Other than Disruptive Innovation, Vertical/Horizontal Integration is another major avenue for corporates to the unremitting revenue growth and maintain its market competitiveness. And AMZN is no exception. In years ago, with the strength of fast shipping logistic, unlimited shelve space (broad product selection), low storage/administration expense and so forth, its online book business model has revolutionized the bookstore retail business. Chains like the Borders and Barnes & Noble were being consolidated out from the market. But today, most interestingly, AMZN works backward and brings back the retail store experience to its customers. Numbers of Amazon Go/Amazon Books are opened over some major metropolitan cities, like NYC, Seattle, Chicago and San Diego. Why? Very simple - delivering the online/offline seamless shopping experience demanded by consumers. And after all, more than 80% of retail transactions still happened in physical stores, and online business couldn't be invincibly replaced all offline businesses. Therefore, the acquisition of WFM is completely aligned with its ambition to beat WMT becoming the retail king. Not only WFM acquisition will immediately benefit AMZN to gaining top line revenue, high-income metropolitan customers, logistic operation, experienced retail-chain talents, perishable supply chain, and most importantly, the retail front store presence.

In apparel and accessories category, per Cowen & Co., AMZN's US $16.6B sales (6.6% of total market share) has already surpassed Macy's this year as the largest online seller in the U.S. To further disrupt the fashion retail industry, AMZN introduced the Prime Wardrobe, allows consumers try their fashion before buy, or otherwise, make a free, easy return - an identical business model which had brought Zappos.com to succeed in the first place. So, it wouldn't be a surprise if AMZN, later on, makes acquisition of a fashion outlet for its radical expansion purpose. Moreover, its eagerness to be the US No.1 clothing seller (currently, WMT topped off the crowd by its US $23.8B sales) can be easily detected.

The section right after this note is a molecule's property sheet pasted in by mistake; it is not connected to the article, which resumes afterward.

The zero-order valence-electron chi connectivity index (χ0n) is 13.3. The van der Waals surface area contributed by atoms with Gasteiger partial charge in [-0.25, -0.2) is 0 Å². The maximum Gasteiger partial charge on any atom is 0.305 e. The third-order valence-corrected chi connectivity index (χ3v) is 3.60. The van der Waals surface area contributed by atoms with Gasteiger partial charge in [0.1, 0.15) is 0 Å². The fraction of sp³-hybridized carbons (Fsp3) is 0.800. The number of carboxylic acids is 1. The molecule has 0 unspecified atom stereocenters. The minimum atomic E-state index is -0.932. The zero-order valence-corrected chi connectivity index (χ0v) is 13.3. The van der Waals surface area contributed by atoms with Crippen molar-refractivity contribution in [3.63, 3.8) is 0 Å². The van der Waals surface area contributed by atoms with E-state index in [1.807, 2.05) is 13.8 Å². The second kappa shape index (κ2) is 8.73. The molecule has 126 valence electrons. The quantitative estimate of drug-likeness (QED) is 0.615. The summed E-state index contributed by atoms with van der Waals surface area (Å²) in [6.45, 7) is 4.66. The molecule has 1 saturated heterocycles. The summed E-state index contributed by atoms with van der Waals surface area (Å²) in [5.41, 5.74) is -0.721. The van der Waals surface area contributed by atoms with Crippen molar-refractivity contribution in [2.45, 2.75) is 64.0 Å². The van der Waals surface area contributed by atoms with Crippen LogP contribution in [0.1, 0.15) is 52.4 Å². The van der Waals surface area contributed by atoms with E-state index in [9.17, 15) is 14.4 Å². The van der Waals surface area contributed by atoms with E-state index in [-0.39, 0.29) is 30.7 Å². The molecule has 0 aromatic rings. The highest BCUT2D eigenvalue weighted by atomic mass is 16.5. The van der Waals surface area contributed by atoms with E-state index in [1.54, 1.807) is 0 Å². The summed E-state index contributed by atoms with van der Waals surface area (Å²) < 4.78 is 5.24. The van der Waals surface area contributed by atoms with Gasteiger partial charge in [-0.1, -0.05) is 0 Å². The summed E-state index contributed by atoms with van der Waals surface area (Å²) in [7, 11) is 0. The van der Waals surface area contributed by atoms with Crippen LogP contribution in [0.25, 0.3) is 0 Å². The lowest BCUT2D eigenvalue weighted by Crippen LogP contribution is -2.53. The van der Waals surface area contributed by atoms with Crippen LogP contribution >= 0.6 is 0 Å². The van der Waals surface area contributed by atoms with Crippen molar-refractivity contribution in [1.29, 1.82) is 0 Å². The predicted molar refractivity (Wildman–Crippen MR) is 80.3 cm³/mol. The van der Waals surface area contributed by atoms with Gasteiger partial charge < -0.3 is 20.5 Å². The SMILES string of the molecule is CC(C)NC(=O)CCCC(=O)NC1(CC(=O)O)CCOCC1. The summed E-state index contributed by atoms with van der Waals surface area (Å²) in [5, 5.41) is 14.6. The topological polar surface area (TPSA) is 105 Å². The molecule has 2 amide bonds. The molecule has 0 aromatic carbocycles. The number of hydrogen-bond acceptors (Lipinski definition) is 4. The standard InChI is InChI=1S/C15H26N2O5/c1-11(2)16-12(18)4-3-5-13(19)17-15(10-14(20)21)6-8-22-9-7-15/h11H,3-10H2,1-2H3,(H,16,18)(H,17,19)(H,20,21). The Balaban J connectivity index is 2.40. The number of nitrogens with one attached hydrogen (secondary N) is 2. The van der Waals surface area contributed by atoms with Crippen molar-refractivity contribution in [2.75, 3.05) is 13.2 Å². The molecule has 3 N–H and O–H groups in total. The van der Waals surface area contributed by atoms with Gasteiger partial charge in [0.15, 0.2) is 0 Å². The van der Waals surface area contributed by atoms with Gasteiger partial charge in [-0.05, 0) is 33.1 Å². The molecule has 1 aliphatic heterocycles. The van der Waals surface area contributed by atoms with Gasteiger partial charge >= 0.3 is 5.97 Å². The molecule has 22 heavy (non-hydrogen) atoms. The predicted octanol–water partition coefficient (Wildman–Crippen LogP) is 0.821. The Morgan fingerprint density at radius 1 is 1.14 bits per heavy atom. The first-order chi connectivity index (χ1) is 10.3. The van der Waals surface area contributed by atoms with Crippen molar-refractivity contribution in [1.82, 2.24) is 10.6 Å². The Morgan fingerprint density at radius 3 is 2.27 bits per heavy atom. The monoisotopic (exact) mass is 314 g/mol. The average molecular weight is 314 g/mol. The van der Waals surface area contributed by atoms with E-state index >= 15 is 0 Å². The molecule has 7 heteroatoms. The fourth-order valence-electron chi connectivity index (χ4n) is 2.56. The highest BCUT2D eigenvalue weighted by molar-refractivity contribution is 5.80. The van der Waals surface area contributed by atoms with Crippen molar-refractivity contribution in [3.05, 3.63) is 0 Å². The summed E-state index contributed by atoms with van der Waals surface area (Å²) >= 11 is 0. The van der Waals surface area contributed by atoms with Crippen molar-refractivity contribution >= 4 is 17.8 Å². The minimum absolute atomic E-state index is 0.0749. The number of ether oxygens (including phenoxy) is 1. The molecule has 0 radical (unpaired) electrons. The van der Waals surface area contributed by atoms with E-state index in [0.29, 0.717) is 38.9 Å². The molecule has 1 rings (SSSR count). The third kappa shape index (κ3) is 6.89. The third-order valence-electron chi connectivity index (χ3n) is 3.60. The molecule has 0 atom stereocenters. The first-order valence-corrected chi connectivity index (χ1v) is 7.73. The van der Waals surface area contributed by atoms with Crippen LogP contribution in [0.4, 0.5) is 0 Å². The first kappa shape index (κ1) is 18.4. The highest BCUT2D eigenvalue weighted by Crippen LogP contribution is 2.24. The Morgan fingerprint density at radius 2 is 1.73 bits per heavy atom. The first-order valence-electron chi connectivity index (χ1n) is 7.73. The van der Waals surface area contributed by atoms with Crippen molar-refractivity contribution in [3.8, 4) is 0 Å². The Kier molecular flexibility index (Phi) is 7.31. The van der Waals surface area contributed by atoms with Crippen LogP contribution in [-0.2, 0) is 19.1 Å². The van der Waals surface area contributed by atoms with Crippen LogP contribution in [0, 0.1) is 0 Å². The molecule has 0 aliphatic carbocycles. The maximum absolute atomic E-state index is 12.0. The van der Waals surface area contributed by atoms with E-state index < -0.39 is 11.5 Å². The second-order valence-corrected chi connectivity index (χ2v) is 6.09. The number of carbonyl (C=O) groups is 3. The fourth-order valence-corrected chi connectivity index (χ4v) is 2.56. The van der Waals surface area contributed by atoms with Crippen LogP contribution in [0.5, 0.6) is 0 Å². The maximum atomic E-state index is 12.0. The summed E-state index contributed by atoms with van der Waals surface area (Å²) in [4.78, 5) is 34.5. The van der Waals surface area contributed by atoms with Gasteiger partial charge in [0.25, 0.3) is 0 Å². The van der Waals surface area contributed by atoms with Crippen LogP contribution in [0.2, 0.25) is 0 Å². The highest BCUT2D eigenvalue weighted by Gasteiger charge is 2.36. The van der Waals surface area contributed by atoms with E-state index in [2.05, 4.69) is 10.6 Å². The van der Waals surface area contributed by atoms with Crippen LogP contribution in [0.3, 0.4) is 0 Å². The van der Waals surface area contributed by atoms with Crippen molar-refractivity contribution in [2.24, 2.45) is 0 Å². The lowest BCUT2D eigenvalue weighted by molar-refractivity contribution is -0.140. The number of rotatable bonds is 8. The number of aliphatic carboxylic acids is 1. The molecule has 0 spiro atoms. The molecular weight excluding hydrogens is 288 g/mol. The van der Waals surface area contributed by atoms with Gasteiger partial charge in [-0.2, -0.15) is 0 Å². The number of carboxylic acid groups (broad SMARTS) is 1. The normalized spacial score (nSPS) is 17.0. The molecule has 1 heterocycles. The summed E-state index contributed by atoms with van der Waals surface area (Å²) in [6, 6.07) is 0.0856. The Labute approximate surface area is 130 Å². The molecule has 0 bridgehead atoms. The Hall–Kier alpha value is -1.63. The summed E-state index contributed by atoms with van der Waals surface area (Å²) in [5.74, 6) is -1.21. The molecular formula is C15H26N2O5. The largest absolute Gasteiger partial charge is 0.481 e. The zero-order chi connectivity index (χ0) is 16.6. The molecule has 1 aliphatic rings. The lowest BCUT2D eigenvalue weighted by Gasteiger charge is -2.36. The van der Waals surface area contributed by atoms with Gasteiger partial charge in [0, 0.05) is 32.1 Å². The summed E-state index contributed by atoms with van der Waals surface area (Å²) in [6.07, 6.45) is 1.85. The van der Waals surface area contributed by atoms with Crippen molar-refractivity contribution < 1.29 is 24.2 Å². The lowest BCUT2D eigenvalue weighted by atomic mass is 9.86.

At last, who's gonna ultimately winning this epic battle? AMZN or WMT. It's still too early to determine (even AMZN's Market Cap is now almost twice as WMT), but one thing is certain that Sears (Its Canada operation has already filed bankruptcy protection in a day ago), Target, Kroger, JC Penny and a few more will be the first victims of this epic battle between two monsters. And whoever's able to disrupt itself and grow expeditiously under the constrained resource will be the new "Retail King" in the coming decades. And this is a battle definitely worth spending your time to study/watch.

As for BABA, "Go East, Entrepreneurs!" is a trojan horse strategy first opening its unified platform to the Global SMB selling to the China, then reversely eating their local markets. The fire of a Worldwide Ecommerce War, in which it's already lightened up in India and Southeast Asia, will be spread over to the States really soon. And stay tuned.

Thanks for reading! :) Please leave me a message and press ⭐️ below if you liked this article. Your feedback would mean a lot to me and other readers.

References:

1. Introducing (Amazon) Prime Wardrode

2. What is Amazon Go?

3. Walmart Gears Up Anti-Amazon Stance in Wake of Whole Foods Deal

4. Amazon and Other Online Grocers Will Start Accepting Food Stamps

5. "The ECONOMIC IMPACT of the U.S. RETAIL INDUSTRY" by National Retail Federation

6. It’s not just Amazon and Whole Foods: Here’s the enormous Jeff Bezos empire, in one chart

7. Why Amazon is eating the world

8. 5 Companies Amazon Is Killing